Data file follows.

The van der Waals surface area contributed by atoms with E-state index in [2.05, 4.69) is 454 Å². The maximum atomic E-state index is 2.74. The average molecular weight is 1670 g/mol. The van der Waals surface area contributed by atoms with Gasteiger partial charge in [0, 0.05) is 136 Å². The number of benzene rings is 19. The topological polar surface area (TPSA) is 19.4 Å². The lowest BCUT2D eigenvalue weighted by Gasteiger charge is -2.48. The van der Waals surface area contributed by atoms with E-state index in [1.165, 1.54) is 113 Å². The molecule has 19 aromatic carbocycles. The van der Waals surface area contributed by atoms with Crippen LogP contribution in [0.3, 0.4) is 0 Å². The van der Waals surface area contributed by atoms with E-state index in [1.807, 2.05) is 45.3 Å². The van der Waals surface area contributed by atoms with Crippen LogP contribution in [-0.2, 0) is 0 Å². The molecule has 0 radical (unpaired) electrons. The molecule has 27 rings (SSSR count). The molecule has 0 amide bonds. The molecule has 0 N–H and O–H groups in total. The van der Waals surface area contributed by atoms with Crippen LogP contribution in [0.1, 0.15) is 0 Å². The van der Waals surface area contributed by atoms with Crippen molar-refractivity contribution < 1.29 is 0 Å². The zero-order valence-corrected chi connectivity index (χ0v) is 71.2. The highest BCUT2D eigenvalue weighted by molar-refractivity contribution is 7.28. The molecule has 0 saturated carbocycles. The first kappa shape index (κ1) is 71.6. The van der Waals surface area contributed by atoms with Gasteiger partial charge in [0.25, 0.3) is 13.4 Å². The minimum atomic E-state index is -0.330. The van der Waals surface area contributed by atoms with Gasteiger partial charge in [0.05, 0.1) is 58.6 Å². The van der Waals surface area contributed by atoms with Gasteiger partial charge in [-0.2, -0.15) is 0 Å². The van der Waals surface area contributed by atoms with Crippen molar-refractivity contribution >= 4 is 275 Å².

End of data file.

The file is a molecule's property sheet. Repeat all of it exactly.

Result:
The van der Waals surface area contributed by atoms with E-state index in [2.05, 4.69) is 454 Å². The maximum atomic E-state index is 2.74. The average molecular weight is 1670 g/mol. The van der Waals surface area contributed by atoms with Gasteiger partial charge in [0, 0.05) is 136 Å². The number of benzene rings is 19. The topological polar surface area (TPSA) is 19.4 Å². The lowest BCUT2D eigenvalue weighted by Gasteiger charge is -2.48. The van der Waals surface area contributed by atoms with E-state index in [1.165, 1.54) is 113 Å². The molecule has 19 aromatic carbocycles. The van der Waals surface area contributed by atoms with Crippen LogP contribution in [0.3, 0.4) is 0 Å². The van der Waals surface area contributed by atoms with E-state index in [1.807, 2.05) is 45.3 Å². The van der Waals surface area contributed by atoms with Crippen LogP contribution in [-0.2, 0) is 0 Å². The molecule has 0 radical (unpaired) electrons. The molecule has 27 rings (SSSR count). The molecule has 0 amide bonds. The molecule has 0 N–H and O–H groups in total. The van der Waals surface area contributed by atoms with Crippen LogP contribution in [0.1, 0.15) is 0 Å². The van der Waals surface area contributed by atoms with Crippen molar-refractivity contribution < 1.29 is 0 Å². The zero-order valence-corrected chi connectivity index (χ0v) is 71.2. The highest BCUT2D eigenvalue weighted by molar-refractivity contribution is 7.28. The molecule has 0 saturated carbocycles. The first kappa shape index (κ1) is 71.6. The van der Waals surface area contributed by atoms with Gasteiger partial charge in [0.25, 0.3) is 13.4 Å². The minimum atomic E-state index is -0.330. The van der Waals surface area contributed by atoms with Gasteiger partial charge in [0.05, 0.1) is 58.6 Å². The van der Waals surface area contributed by atoms with Gasteiger partial charge in [-0.2, -0.15) is 0 Å². The van der Waals surface area contributed by atoms with Crippen molar-refractivity contribution >= 4 is 275 Å².